Running is set to overtake swimming as Britain’s most popular participation sport this year, according to Brendan Foster, founder of the Simplyhealth Great North Run half marathon, the country’s biggest mass sports event.

The surge in popularity of running, particularly among women, has propelled it from fourth place a decade ago to second place last year.

Foster, who will launch his first full marathon events in Stirling, Birmingham and at an undisclosed location in Wales, said: “I think women will ensure that in 2017 running becomes Britain’s biggest mass participation sport.

“If you look at the beginning, the first Great North Run [in 1981] 8% of the runners were women whereas last year 48% [of the 57,000 participants] were women. If you look at the shorter distance, the Great Scottish Run, it was the first event to our knowledge where we had more women than men at 10km [6.2 miles].”

He said the sport’s popularity was growing most rapidly among women aged 25-35 as they switched from swimming.

“It is driven by women getting together in groups; you can do it in an hour and be back at your workplace or back with your kids.”

“Swimming is good exercise but a bit more inconvenient and a bit more inaccessible — and that’s why it’s shrinking. With running, you can notice an improvement fairly quickly: the first time you might run only a mile but soon afterwards you may be running two miles.”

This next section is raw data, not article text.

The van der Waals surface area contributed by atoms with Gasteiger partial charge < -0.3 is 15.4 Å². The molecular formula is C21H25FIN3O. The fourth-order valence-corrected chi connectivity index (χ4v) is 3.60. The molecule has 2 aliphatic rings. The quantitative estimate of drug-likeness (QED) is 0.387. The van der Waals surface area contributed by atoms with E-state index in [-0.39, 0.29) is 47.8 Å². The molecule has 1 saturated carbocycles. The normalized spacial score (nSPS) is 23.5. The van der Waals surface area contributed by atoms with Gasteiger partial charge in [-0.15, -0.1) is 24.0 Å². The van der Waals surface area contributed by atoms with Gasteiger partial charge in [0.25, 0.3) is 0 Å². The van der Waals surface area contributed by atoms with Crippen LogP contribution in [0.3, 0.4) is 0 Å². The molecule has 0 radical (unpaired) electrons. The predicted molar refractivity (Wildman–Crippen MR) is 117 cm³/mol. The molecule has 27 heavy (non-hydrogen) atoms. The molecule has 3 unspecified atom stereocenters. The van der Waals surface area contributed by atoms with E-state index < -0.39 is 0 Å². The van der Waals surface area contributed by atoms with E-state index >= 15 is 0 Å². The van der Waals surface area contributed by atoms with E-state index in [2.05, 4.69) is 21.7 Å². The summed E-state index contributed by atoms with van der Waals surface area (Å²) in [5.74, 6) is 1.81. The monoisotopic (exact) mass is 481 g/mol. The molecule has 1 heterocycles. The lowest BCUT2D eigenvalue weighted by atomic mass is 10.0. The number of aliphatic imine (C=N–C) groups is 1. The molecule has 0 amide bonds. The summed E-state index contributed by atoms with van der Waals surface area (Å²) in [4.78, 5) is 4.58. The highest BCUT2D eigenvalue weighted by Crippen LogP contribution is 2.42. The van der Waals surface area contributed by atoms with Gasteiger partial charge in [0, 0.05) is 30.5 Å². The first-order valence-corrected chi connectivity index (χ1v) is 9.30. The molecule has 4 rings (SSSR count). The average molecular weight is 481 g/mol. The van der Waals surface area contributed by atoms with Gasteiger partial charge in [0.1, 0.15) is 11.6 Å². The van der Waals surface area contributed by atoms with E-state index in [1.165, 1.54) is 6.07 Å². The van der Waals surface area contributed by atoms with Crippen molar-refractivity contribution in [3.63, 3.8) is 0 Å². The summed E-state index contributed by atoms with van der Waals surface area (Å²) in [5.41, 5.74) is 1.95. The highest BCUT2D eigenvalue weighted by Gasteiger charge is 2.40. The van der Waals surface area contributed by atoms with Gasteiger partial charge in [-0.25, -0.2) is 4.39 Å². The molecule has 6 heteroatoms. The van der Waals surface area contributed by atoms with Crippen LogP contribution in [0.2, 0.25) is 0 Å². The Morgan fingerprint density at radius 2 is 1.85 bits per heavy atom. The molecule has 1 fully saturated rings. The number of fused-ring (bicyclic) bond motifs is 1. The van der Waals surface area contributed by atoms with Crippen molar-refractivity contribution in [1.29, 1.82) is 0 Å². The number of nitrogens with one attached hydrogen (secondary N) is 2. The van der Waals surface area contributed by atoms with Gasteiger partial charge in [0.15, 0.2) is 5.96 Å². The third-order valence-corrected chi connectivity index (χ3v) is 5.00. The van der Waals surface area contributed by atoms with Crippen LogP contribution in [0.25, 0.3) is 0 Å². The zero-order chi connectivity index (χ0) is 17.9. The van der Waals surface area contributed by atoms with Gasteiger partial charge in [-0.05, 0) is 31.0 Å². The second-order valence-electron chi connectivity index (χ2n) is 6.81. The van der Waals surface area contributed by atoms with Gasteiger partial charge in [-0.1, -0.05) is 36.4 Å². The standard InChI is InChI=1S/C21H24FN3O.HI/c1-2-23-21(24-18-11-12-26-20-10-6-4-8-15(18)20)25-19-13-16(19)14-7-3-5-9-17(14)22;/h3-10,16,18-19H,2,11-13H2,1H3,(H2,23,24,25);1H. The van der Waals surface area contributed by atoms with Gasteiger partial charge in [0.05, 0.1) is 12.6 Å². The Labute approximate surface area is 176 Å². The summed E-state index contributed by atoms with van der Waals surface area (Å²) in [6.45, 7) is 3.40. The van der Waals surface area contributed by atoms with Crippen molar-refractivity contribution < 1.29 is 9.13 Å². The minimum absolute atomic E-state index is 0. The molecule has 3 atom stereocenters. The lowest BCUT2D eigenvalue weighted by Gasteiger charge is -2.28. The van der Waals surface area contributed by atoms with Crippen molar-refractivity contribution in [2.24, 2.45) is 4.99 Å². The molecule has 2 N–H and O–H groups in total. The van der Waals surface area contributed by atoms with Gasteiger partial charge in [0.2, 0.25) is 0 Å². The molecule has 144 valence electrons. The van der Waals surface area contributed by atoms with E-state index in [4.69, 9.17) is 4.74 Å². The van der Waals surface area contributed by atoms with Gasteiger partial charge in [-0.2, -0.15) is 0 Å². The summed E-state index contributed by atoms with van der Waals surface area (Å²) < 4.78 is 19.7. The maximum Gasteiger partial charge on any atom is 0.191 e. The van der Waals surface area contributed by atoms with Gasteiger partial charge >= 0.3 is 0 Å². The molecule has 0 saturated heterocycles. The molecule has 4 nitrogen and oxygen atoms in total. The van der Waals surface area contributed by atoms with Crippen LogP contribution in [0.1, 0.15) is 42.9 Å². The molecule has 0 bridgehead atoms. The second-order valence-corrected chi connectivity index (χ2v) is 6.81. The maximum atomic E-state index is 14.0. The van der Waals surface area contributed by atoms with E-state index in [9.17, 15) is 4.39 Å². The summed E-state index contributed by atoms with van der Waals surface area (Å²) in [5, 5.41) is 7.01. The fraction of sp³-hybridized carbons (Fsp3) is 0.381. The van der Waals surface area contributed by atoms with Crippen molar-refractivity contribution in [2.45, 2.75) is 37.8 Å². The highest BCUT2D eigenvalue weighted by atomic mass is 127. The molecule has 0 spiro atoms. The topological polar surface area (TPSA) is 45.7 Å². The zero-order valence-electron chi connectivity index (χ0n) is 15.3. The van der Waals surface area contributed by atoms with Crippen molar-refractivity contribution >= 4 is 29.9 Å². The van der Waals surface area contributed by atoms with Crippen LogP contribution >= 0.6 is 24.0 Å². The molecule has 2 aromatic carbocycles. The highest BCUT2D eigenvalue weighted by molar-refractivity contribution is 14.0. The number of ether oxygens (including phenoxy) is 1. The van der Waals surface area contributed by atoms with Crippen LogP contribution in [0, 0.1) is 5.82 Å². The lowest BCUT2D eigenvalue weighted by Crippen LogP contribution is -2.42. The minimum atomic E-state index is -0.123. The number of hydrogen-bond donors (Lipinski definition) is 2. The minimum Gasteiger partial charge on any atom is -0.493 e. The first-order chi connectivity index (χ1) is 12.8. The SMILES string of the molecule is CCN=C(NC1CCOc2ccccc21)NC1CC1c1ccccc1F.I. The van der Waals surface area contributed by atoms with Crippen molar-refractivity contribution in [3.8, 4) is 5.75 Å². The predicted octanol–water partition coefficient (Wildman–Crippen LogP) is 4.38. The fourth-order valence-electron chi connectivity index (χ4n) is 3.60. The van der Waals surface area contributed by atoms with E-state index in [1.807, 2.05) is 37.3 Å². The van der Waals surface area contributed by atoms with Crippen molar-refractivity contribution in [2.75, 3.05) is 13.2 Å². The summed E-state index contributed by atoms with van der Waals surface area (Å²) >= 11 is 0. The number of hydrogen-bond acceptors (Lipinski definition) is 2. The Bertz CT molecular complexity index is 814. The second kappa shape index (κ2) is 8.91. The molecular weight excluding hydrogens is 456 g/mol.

A decade ago the number of regular runners stood at only 1.3m compared with 3.3m swimmers, yet in the year to last September the gap had narrowed to 300,000, with 2.2m runners and 2.5m swimmers.

According to Sport England’s Active People Survey, football swapped places with running as it dropped from second to fourth place over the decade.

The survey measures the number of adults participating in sport of at least moderate intensity for a minimum of 30 minutes once or twice a week.

Foster said that although the success of Team GB had created a “feelgood factor”, the number of people going out for a run peaked on the day of the Great North Run, and not on Olympic days, according to data from the Strava social media app.

Foster added that mass participation events “do more to get people off their backsides because people look at the television and think: ‘If they can do that, so can I.’”

It can be dispiriting for runners to achieve slower times as they get older, so all finishers will also get a “Great for you” score that rates them for their age group, gender and the day’s conditions.

Sir Mo Farah, who is 33, scored 982 with a finish time of 1hr 4sec in last September’s Great North Run, covering a 13.1-mile course between Newcastle upon Tyne and South Shields in Tyneside. A 50-year-old man would have got the same score by clocking 1hr 6min 56sec.

@nicholashellen

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